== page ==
In addition, the invention comprises various methods of applying the tension to the pipe segments. For example, one or more annular hydraulic pistons may be inserted into an interior of the pipe section prior to winding the carbon fibers. End connections are welded to the pipes and are formed (e.g., machined) with reaction features against which the ends of the piston react. The hydraulic piston applies tension to the pipe and the pipe is wound with the composite. After the composite is wound and cured, the hydraulic piston pressure is relieved. The hydraulic tensioning equipment is reusable for each pipe segment. The internally-tensioned pipe advantageously does not interfere with the external wrapping of the pipes. The pipe can be spun with a stationary fiber spool, or the fiber spool may wind around a stationary pipe.
 Alternatively, the pipe may be externally tensioned with a tensioning frame having one or more hydraulic cylinders for applying force. The frame reacts against an upset end piece on the pipe, such as a feature on the welded end connections. The hydraulic cylinder reacts against the frame to supply the tension. The external system can apply more tension to the pipe than an internal system. The frame does not interfere with the winding process and has sufficient space around the frame to add the fibers to the pipe. In one embodiment, the pipe rotates with respect to the spooling machine and the tension frame, and uses high-capacity bearings between the pipe reaction shoulder and frame.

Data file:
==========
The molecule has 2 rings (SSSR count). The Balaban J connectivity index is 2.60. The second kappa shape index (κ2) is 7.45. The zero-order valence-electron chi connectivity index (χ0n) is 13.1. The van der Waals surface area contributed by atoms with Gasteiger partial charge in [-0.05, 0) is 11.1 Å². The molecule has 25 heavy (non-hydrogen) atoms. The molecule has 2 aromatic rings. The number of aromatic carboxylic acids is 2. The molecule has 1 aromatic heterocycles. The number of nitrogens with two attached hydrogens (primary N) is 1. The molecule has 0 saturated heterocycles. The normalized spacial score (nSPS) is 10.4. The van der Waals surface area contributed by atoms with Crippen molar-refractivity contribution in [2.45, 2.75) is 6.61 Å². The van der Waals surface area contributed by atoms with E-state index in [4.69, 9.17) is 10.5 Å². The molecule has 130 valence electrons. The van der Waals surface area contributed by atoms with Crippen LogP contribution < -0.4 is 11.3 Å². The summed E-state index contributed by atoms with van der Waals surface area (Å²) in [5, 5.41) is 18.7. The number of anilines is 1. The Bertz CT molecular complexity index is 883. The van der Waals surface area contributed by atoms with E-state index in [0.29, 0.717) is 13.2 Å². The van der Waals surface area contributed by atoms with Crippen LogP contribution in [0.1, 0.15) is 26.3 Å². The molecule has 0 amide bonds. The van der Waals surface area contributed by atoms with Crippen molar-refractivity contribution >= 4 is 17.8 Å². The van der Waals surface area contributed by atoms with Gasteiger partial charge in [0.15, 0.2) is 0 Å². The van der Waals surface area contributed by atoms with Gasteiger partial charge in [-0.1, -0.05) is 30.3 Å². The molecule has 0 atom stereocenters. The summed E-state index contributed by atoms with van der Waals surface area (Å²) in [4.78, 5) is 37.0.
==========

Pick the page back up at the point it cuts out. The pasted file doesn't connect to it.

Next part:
In another embodiment, a combination of cured and uncured composite wraps is used in proximity to each other. For example, a dry fiber assembly or pre-cured composite assembly is first wrapped onto the pipe under tension to apply a compressive stress to the pipe. The pipe is then rotated in the opposite direction while a wet composite is simultaneously applied to the pipe directly adjacent to the unrolling dry fiber assembly. In this way, the wet composite takes advantage of the pre-compressed condition beneath the dry composite. After the wet composite has completely replaced the dry fiber, the wet composite is allowed to cure on the compressed pipe.
 In still another embodiment, the length and diameter of the pipe is reduced prior to wrapping by significantly reducing a temperature of the pipe. The cooling operation may be performed by extreme freezing in a chamber, or a continuous supply of a cold medium to the ID of the pipe (such as liquid nitrogen). The cold temperatures may reduce curability of some composite matrix materials (e.g. heat-cured epoxy). However, matrix materials other than heat-cured epoxies (e.g., UV-cured epoxies) may be used. In addition, the pipe axially expands upon re-warming, causing an axial pretension in the composite wrap.
 The foregoing and other objects and advantages of the present invention will be apparent to those skilled in the art, in view of the following detailed description of the present invention, taken in conjunction with the appended claims and the accompanying drawings.
BRIEF DESCRIPTION OF THE DRAWINGS